There's probably a wall where you live stacked high with the media you consume. Bookshelves, CDs racks, rows of DVDs, all lined up ready for use when fancy strikes. They may not be there much longer. Music is vanishing as a physical format, with most new purchases downloaded rather than catalogued. E-books are coming, and they don't need shelves. And why buy DVDs when you can watch films on satellite, or last night's TV on iPlayer, or a cat falling off a skateboard on YouTube. You might keep your old stuff on show for now, but your new media acquisitions are increasingly available only invisibly. Photographs have already vanished inside the machine, and soon all your other entertainment clutter will follow suit. Let's measure storage capability in megabytes, not cubic metres, thereby enabling access to your entire collection anywhere, anytime, anyhow. Why wait until you're in the High Street to buy stuff, when it's far easier to download your heart's desire right now? But digital formats can be lost as easily as they're obtained. Upgrade your software, mislay your smartphone or pour coffee into your laptop and they can all vanish. You never physically owned these files, they were never meant to last. And whereas you probably still possess a book or CD you bought in 2000, by 2020 you'll probably have lost almost everything you download this year. The future may be in countless ones and zeroes, but it's only temporary.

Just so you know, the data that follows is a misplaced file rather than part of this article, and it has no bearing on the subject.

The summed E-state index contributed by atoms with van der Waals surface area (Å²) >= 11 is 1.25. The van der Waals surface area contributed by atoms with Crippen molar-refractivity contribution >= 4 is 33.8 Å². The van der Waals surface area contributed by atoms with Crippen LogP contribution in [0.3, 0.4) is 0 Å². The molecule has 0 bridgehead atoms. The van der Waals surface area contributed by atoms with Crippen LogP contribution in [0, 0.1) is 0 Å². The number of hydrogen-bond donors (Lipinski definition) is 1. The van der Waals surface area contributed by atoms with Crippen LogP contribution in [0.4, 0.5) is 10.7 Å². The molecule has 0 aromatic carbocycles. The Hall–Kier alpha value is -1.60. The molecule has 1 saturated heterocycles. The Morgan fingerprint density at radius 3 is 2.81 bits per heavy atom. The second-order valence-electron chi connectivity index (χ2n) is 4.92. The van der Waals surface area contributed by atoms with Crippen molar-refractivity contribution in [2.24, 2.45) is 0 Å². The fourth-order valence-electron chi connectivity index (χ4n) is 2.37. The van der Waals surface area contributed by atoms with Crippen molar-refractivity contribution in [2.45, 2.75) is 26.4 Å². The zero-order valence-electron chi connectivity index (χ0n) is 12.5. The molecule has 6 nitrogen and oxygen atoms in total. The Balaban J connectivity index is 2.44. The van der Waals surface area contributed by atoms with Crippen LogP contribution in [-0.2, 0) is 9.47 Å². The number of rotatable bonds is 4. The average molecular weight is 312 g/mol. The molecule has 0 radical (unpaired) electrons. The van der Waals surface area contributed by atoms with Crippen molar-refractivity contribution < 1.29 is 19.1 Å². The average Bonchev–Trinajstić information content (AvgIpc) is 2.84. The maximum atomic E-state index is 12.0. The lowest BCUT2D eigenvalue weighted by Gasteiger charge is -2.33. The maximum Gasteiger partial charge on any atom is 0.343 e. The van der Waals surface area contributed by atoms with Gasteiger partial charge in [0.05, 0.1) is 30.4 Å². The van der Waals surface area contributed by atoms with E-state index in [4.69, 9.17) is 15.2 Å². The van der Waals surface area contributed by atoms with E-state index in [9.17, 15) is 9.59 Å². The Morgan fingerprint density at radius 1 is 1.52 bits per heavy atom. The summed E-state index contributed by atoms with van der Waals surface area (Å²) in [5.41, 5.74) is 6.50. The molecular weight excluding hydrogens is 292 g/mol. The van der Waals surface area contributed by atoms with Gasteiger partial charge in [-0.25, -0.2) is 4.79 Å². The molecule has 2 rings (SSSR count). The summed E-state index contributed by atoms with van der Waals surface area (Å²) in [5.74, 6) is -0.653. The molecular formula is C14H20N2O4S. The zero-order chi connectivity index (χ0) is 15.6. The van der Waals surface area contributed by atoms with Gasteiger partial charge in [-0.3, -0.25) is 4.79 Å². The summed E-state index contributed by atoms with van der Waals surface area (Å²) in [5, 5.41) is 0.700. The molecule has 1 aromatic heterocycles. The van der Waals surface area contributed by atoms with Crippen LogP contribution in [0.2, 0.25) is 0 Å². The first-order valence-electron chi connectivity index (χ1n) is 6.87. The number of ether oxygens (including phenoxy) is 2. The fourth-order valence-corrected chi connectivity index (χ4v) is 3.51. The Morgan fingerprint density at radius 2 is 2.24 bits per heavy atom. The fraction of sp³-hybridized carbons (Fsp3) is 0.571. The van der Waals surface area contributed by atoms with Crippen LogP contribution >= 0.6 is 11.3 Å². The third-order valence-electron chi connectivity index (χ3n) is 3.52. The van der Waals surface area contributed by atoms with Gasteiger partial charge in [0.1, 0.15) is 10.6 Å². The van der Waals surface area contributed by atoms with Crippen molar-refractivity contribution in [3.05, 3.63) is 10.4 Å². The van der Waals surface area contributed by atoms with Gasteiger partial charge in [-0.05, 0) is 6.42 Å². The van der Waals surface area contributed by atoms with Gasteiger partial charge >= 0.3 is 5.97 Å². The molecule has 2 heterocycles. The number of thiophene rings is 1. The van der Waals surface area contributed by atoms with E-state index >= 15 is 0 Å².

How out of date that first sentence now reads... especially the CD racks and rows of DVDs. Yes I know that you, archetypal DG reader, still play CDs and watch DVDs, but the world around you has very much moved on. Media is rarely bought these days, merely accessed, and most people stream their content from a bottomless catalogue according to whim. It might mean a hefty monthly subscription, but compared to building up a collection of individual discs it's likely a lot cheaper, and far more wide-ranging. Books haven't entirely followed the trend, because e-readers don't quite match the paper experience, but Spotify, Netflix, YouTube etc have risen to take control of audio and all things visual. And whereas your photographs and other data likely started out the decade inside something you owned, they now exist mainly within a private corporation's cloud for easy access whenever wherever. That's fine so long as you pay the subscription, or juggle your files, but one day they're all going to disappear and the historians of the future may struggle to track you down. We no longer care - we have got used to owning everything, and nothing.
22 Vision: consumption